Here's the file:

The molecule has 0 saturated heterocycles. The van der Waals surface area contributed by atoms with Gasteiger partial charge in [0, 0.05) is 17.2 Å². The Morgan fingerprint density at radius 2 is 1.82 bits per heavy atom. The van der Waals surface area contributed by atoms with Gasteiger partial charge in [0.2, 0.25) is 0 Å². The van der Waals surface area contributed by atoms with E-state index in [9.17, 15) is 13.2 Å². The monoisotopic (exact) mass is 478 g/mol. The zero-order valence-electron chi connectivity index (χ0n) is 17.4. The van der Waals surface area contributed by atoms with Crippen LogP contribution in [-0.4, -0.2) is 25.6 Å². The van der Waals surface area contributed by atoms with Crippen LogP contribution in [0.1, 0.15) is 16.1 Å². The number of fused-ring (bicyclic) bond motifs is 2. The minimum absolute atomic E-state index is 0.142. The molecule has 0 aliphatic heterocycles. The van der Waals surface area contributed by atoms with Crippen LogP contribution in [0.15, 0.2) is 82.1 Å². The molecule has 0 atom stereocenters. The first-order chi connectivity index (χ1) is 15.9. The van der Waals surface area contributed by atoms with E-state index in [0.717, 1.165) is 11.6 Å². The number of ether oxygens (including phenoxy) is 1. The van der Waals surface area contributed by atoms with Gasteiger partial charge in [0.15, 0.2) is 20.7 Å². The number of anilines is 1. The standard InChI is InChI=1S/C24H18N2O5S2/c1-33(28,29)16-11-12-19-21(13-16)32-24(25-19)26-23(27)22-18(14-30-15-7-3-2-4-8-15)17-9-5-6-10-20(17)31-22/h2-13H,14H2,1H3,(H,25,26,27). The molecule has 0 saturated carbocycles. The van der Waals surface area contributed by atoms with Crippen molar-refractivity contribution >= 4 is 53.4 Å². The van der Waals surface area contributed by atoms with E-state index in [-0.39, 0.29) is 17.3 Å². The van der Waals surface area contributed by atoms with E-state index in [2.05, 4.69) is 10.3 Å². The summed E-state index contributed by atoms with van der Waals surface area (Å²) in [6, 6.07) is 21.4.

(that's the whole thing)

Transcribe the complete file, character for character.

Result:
The molecule has 0 saturated heterocycles. The van der Waals surface area contributed by atoms with Gasteiger partial charge in [0, 0.05) is 17.2 Å². The Morgan fingerprint density at radius 2 is 1.82 bits per heavy atom. The van der Waals surface area contributed by atoms with Gasteiger partial charge in [0.2, 0.25) is 0 Å². The van der Waals surface area contributed by atoms with E-state index in [9.17, 15) is 13.2 Å². The monoisotopic (exact) mass is 478 g/mol. The zero-order valence-electron chi connectivity index (χ0n) is 17.4. The van der Waals surface area contributed by atoms with Crippen LogP contribution in [-0.4, -0.2) is 25.6 Å². The van der Waals surface area contributed by atoms with Crippen LogP contribution in [0.1, 0.15) is 16.1 Å². The number of fused-ring (bicyclic) bond motifs is 2. The minimum absolute atomic E-state index is 0.142. The molecule has 0 aliphatic heterocycles. The van der Waals surface area contributed by atoms with Crippen LogP contribution in [0.15, 0.2) is 82.1 Å². The molecule has 0 atom stereocenters. The first-order chi connectivity index (χ1) is 15.9. The van der Waals surface area contributed by atoms with E-state index in [0.717, 1.165) is 11.6 Å². The number of ether oxygens (including phenoxy) is 1. The van der Waals surface area contributed by atoms with Gasteiger partial charge in [0.15, 0.2) is 20.7 Å². The number of anilines is 1. The standard InChI is InChI=1S/C24H18N2O5S2/c1-33(28,29)16-11-12-19-21(13-16)32-24(25-19)26-23(27)22-18(14-30-15-7-3-2-4-8-15)17-9-5-6-10-20(17)31-22/h2-13H,14H2,1H3,(H,25,26,27). The molecule has 0 saturated carbocycles. The van der Waals surface area contributed by atoms with Crippen molar-refractivity contribution >= 4 is 53.4 Å². The van der Waals surface area contributed by atoms with E-state index in [-0.39, 0.29) is 17.3 Å². The van der Waals surface area contributed by atoms with E-state index in [2.05, 4.69) is 10.3 Å². The summed E-state index contributed by atoms with van der Waals surface area (Å²) in [6, 6.07) is 21.4.